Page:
This past Saturday, I decided that since I didn’t, you know, get, the whole Occupy Toronto thing, I’d just go check it out myself. I wanted to talk to people because as I understood it, the group didn’t have a collective goal. It was like-minded people who knew things needed to change and were coming together to… um… be angry about… things. So I wanted to find out what things.
I asked everyone I met two questions:
Why did you come?
What do you hope is accomplished?
Literally nobody I spoke to had an answer to the second question. I didn’t talk to everybody obviously, but I talked to enough people that someone should have had an answer. Heck, even I had an answer. I don’t think it’s enough to just be angry, and again, the importance of a single, simple demand was stressed from the outset of the Occupy Wall Street movement, too.
I think a key thing to understand about this campaign–and really, that’s what it is–is that gathering together the anti-establishment crowds and the angriest people will simply not be enough. They don’t make up a large enough portion of the population to make a difference. You need to sway the opinion of others, which begins by raising awareness, continues by educating them toward acceptance of the fact that there is a problem and that it can be solved, and ultimately, calls for action to correct it.
Occupy Toronto has two parts:
The first is to get the attention of, and then educate, the general population. Enough of it to make a difference to lawmakers. The call to action for them is simply to join the movement, but that’s a pretty big feat all on its own, but it’s one that’s easily defined.
The second is to make those lawmakers aware of the level of discontent. You probably don’t have to educate them so much because they know. If you have an MP or MPP who isn’t aware of the economic situation in your riding, then why did you elect them? So let’s just assume they’re all educated. So you need to convince them to act. But to do that, you need to let them know what you want them to do.
I don’t think Occupy Toronto is a lost cause yet, but I think it has more than a little potential to become one quickly. And that kinda sucks. I wanted it to be more than what it seems to be. There was a great opportunity there, and maybe there’s still time for it to become something awesome.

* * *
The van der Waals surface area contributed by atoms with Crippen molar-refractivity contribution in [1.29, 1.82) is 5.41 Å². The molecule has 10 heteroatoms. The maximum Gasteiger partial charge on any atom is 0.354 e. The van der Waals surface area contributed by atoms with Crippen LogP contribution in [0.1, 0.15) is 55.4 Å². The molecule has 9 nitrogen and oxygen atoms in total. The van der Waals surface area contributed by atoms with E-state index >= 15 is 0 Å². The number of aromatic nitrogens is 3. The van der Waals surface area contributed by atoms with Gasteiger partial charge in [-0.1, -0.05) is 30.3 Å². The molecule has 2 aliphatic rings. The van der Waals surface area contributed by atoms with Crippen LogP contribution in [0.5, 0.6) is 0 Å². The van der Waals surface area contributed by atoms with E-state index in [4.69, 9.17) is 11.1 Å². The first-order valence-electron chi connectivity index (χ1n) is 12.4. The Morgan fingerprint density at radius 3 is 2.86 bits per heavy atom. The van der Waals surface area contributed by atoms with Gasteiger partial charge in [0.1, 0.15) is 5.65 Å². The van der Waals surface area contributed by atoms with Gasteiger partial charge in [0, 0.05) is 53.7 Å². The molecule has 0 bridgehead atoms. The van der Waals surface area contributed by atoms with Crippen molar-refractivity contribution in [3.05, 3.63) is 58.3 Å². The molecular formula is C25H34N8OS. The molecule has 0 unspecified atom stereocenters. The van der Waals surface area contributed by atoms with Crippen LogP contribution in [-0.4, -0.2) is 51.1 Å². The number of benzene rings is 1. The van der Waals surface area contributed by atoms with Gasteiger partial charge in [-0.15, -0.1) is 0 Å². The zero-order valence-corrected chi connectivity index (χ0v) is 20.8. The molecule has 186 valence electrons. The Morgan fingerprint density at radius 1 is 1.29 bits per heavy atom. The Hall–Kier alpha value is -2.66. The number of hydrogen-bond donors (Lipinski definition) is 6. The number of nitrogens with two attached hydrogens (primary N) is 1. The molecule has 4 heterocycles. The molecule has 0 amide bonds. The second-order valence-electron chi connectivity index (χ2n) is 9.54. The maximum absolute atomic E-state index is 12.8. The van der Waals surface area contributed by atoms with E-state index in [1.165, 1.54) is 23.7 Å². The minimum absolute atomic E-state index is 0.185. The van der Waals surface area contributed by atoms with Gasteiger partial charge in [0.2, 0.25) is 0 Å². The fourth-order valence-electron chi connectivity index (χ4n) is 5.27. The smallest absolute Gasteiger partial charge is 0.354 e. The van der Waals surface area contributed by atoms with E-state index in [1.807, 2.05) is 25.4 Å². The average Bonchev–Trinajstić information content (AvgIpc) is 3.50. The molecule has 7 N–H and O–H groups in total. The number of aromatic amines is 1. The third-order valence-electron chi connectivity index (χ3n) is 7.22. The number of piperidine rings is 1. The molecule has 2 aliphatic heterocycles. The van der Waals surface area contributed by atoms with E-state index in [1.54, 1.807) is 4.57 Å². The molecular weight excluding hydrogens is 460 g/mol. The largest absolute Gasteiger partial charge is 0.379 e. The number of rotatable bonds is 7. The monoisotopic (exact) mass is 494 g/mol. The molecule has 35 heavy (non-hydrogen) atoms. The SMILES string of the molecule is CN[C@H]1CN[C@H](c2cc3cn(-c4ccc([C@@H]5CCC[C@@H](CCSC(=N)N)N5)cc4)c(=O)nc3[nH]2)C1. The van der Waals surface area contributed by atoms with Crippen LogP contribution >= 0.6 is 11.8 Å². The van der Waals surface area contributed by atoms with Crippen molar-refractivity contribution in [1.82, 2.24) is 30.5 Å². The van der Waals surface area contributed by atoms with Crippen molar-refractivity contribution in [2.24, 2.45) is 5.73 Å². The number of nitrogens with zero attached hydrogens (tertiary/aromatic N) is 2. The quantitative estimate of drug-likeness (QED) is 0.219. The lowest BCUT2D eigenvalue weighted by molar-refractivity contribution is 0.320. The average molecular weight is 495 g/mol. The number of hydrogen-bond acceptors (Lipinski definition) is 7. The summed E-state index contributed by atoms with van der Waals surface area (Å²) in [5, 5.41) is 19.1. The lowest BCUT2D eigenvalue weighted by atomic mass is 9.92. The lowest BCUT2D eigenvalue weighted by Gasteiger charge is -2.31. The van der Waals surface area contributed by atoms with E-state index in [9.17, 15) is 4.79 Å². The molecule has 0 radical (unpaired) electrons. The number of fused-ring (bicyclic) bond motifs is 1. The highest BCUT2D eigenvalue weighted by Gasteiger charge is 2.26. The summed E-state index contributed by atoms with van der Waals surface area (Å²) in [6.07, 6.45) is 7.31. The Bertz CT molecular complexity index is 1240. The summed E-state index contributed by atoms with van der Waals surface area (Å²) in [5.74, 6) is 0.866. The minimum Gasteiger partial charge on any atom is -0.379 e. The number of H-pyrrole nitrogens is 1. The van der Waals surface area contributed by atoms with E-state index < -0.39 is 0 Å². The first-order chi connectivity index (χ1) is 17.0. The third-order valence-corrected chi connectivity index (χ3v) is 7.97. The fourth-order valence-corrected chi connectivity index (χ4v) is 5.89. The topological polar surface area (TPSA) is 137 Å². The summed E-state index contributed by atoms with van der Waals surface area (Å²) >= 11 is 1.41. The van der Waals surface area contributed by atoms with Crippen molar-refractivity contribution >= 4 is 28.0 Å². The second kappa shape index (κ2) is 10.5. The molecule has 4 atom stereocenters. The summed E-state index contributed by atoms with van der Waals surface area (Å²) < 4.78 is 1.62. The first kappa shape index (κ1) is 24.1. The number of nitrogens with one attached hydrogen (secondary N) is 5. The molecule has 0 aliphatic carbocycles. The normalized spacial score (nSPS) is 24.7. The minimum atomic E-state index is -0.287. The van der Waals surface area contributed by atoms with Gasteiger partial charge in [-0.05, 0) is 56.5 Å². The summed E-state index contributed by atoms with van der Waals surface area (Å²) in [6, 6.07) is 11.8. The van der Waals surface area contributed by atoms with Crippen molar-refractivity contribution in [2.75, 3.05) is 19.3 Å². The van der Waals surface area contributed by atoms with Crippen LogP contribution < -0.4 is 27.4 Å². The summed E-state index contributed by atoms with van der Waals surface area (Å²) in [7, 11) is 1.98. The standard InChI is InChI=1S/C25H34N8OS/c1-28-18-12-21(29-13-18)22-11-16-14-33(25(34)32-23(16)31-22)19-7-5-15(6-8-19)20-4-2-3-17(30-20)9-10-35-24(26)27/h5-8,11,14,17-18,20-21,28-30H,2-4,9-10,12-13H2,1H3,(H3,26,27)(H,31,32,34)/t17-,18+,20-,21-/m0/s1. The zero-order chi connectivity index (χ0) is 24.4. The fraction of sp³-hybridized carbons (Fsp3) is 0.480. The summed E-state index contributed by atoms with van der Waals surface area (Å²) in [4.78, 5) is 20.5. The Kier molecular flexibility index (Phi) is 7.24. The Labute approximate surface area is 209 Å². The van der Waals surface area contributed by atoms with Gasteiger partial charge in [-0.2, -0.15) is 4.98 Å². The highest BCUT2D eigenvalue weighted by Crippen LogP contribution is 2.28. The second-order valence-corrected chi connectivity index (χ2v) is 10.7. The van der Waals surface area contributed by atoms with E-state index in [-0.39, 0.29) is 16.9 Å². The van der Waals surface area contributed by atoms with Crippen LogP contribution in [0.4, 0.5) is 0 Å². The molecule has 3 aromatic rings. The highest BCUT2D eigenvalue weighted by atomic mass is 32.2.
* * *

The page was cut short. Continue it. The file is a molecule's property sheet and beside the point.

If there is, I have some thoughts, to be taken with a grain of salt, I suppose, because, c’mon, I’m just some stupid girl.
AMANDA’S TIPS FOR OCCUPY TORONTO
1. Don’t engage in illegal activity.
As I understand it, protesters didn’t even J-walk while marching downtown. Extend that respect for the law and desire to maintain peace to everything else, including marijuana possession. Not only does having pot at the protest create a legitimate cause for it to be disrupted, but it sends the message that Occupy Toronto is just another hippy protest. You may not like it being seen that way, but if you’re running a campaign, you have to accept the reality of perception.
2. Set up an education booth.
Most of the people that I talked to were not well-informed and couldn’t speak with any level of education about the issues at hand. To be fair, most people in general don’t know anything about these things. But it would be great to try to make sure that when a journalist, or a politician, or someone just checking things out approaches a random person from the crowd, that person knows what they’re talking about.
Awareness of this campaign is pretty high. Wall Street made sure of that. Now you have to move fairly quickly into education to keep people interested and convince them to join. As a fairly educated and informed person talking to the people at Occupy Toronto, the judgement I made about it based on talking to people was not very good. Some people didn’t even seem to care whether anything ever came of the protest. They were just really happy to be there and be involved in it. Which brings me nicely to my next suggestion…
3. Figure out what you’re asking for.
It’s difficult for people to know whether they support something if they don’t know what it is. That’s pretty self-evident, I suppose. At this point, Occupy Toronto is a rally not a protest. It’s about to get cold. If you want to see more people acting in support of the movement before they would rather stay home and sip hot cocoa by the fire, then define the movement fast.
There are any number of demands that could be made that I know I would support, and I know a lot of other people who would support them, too. I even know some people who would support them in ways that may reach further than sitting in a park. But give them something solid.
Even at the end of Saturday, I saw this starting to come together. They were trying to figure out how to figure out what the demands should be anyway, so there was movement. But I think people will have lost interest by the time something clear has been defined.
NOT THAT ANYONE SHOULD LISTEN TO ME
Wait, no, actually, they should. Because I was the easiest demographic to hit. I was skeptical but open-minded. I understand the issues and believe in the necessity for certain changes. I actually fully support Occupy Wall Street, if only in my heart, and I hope they’re successful.
So what I’m saying is that after the people who were already predisposed to support this movement no matter what, I was pretty much the easiest person to inspire toward action and should have been the first to sign up. But I was not inspired. I was disappointed. And I don’t think that bodes well for the task of convincing the other 98% of the 99%.